I’d encourage anyone who has a history and love of the Macquarie Marshes — whether you’re a regular visiting twitcher in awe of the birdlife, an artist inspired by the patterns and cycles of the landscape, a scientist who has conducted long-term monitoring in the Marshes, a landholder or manager who knows the area like the back of your hand, a traditional connection to Country that runs deep in your veins, or fond childhood memories of the area — please consider sharing your story.
This project was made possible through a Quick Response Grant provided by Regional Arts NSW through the Regional Arts Fund, an Australian Government initiative supporting the arts in regional, remote and very remote Australia.
Andrew Howe is a visual artist, based in Shrewsbury UK, using walking as inspiration for painting, drawing, photography, books and digital media. He explores how people interact with their environment, and how layers of historical activities in the landscape create the identity of places. Andrew is working collaboratively with me, Kim V. Goldsmith, through our involvement with the international Arts Territory Exchange. He has started documenting his part of the project online through his blog, Of the Mosses. In this Q&A he talks about his work on the project, centred on Whixall Moss — part of the Fenn’s, Whixall and Bettisfield Mosses National Nature Reserve on the Welsh border.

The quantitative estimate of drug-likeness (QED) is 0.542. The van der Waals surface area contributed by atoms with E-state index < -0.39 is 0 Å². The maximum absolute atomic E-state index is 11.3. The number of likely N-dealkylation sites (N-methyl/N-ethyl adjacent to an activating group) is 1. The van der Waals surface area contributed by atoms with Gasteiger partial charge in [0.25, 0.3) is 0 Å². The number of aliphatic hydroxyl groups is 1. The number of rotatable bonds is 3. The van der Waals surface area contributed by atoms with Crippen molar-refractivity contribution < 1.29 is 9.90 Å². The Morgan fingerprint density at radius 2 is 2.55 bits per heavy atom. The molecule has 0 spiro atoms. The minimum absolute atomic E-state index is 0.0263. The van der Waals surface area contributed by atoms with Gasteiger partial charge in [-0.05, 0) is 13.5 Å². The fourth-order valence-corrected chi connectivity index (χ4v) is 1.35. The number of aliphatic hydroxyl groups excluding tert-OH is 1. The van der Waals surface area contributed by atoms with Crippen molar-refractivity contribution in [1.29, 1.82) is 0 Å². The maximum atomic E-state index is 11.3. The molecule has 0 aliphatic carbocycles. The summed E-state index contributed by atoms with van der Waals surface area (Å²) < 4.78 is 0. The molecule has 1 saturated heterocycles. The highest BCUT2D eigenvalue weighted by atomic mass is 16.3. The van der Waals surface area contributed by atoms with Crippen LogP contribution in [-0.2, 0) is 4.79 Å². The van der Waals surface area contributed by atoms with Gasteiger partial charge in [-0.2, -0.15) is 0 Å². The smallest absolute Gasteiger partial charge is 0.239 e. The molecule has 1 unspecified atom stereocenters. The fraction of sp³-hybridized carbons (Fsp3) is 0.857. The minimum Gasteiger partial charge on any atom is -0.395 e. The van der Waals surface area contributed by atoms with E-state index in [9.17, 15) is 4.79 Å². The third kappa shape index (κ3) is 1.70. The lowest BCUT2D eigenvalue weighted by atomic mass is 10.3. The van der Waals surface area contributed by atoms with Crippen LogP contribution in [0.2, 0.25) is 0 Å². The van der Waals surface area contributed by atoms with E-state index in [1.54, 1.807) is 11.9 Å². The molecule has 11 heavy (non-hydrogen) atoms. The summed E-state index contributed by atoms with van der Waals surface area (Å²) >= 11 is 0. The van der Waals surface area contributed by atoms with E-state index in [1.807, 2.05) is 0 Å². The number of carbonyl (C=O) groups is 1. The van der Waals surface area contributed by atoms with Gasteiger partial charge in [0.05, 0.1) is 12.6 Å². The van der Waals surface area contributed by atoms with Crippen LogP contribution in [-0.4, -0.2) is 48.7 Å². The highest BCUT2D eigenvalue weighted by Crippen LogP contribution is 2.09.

There needs to be space for imagination, curiosity, unanswered questions.
What drew you to the idea of working collaboratively on the issues faced by the Mosses and Marshes?
The opportunities facilitated by Arts Territory Exchange to collaborate with artists in other parts of the world are particularly exciting because of the possibility to gain an insight to another artist’s practice within a different culture, to exchange ideas that give fresh impetus to our respective practices, and to share the experience of creating new work that would not have been possible alone. For two artists who make work about place and the environment, there’s also the chance to learn about another location and to compare how environmental challenges are manifesting. External views on places we grow familiar with — maybe too close to, could be really valuable.
After some preliminary exchanges on work local to our homes, it became apparent that water was a common feature of our work and there was an interesting connection between RAMSAR wetland sites located slightly further afield, but which we’d each studied previously. I had already begun making work in response to the area known as the Meres and Mosses. Linking with the corresponding work you’re doing at the Macquarie Marshes creates an international dimension that could become far more appealing to a wider audience.
You’re working across the Fenn’s, Whixall and Bettisfield Mosses National Nature Reserve on the Welsh border, with a focus on the Whixall Moss. What sort of environment is it?
The site is a lowland raised peat bog, Britain’s third largest and a Site of Special Scientific Interest, a European Special Area of Conservation, and a Ramsar Wetland of International Importance.